Tips for staying in a hotel or resort

  • Hotels have a visual signal alert for the doors and alarm clock. Ask for the “ADA Kit” at the front desk or when you make your reservations.
  • Many hotels are now using universal remotes with the one-click “CC” closed-captioning button. No more having to go through five menu screens to turn on the captioning!
  • If you’re traveling without an alarm clock and the hotel doesn’t have a visual alarm kit, one trick you can use to make sure you wake up early: Down a couple of glasses of water before heading to bed. This always wakes me up in time!
  • If you’re traveling internationally, you may need an outlet converter to charge your rechargeable batteries for your implant or hearing aids, or to plug in your electronic devices.

Incident Reports

In all my years of traveling, I have found fellow travelers are quite willing to lend a hand with requests for assistance while traveling. Occasionally, I’ve run into some challenges here and there. For instance, I once took my family on a zip line adventure and we encountered an instructor who was very uncomfortable instructing a deaf family. He took extra pains to single us out during the class instruction and held our group last “to ensure our safety,” despite our demonstration that we understood all the instructions and could safely zip line with the rest of them. He finally relaxed halfway through the process and we ended up enjoying the adventure.

If you’re planning an outing that involves a guided tour, presentation, workshop, concert, etc., call ahead to arrange for real-time captioning or interpreters. Know and understand the law regarding communication access in the area you’re traveling.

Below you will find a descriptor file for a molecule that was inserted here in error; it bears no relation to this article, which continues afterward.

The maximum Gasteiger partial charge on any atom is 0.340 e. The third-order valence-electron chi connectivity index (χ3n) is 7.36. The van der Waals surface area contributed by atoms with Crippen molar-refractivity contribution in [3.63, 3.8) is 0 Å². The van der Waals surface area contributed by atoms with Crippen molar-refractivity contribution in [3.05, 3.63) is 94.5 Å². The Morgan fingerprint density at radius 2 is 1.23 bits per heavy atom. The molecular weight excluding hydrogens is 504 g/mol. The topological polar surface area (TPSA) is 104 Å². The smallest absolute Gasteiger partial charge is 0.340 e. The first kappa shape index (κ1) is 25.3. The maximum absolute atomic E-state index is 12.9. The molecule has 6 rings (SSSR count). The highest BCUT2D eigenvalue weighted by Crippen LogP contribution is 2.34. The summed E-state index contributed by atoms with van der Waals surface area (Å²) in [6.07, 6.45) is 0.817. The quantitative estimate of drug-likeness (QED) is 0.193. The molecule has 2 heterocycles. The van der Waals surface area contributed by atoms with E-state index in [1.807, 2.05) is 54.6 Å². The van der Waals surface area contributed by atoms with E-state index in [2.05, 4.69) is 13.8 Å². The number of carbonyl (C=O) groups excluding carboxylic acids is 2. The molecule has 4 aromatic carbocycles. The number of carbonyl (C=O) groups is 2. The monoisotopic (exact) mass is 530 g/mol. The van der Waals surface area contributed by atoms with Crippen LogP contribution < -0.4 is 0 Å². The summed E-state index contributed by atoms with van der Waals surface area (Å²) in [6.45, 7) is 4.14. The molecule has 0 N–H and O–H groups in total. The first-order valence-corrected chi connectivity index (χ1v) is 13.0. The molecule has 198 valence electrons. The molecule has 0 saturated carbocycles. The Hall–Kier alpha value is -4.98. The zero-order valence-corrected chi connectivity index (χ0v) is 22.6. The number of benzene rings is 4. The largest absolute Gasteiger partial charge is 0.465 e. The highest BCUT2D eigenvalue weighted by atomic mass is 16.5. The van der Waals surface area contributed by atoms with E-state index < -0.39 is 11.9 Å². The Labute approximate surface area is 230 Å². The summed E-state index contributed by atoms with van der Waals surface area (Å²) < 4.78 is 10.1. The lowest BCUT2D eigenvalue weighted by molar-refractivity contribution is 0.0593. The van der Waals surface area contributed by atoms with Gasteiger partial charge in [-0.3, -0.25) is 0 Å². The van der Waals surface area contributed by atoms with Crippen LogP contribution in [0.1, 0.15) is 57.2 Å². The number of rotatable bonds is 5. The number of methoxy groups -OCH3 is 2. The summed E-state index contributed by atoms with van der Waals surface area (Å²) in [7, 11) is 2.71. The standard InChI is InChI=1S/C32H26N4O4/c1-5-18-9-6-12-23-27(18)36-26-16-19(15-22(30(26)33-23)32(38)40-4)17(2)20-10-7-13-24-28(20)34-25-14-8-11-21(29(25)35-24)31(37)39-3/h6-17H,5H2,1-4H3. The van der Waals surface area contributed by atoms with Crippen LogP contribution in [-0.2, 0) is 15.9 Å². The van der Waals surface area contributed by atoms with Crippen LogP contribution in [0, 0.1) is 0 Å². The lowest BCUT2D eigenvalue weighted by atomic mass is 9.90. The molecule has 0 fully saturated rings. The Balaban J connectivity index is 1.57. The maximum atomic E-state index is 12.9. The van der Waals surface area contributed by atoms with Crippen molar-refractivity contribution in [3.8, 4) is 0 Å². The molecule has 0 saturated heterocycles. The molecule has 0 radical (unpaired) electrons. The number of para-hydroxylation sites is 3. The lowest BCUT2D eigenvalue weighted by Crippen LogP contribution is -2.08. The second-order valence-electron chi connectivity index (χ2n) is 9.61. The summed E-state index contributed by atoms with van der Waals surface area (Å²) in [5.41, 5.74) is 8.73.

In some situations, you may have to be innovative. For example, while traveling out of state to a banquet for a barefoot tournament, I arranged for two volunteers from a local interpreting program to provide interpreting services. In other situations, I’ve had volunteers summarize and type what’s being said. Please note, however, that I’m not advocating these solutions in place of the accommodations that are required by law, such as the Americans with Disabilities Act.

 

“That desk clerk that doesn’t know what an ADA Hotel Kit is? Well, after talking to me, they’ll probably never forget!”

Whenever I see an opportunity to improve travel accommodations for the next trip or the next deaf and hard-of-hearing traveler, I use that time to advocate and teach others. Once on a trip to the arch in St. Louis, we found no captioning for the educational videos throughout the exhibit. I informed the staff at the guest desk, and wrote a letter upon my return home. I received a letter in return, indicating they would provide captioning for their videos.

Tina Childress, an educational audiologist from Illinois who is deaf, turns every trip into a teachable moment. “That desk clerk that doesn’t know what an ADA Hotel Kit is? she asks. “Well, after talking to me, they’ll probably never forget!”

Like Childress, I believe we all have a role in helping to improve accommodations for ourselves, as well as other deaf and hard-of-hearing travelers. After all, who better understands what we need? My experiences on the road, on the tracks, and in the air have taught me that, sometimes, all we have to do is ask.

Beverly
I work at Phonak and write for HearingLikeMe.com.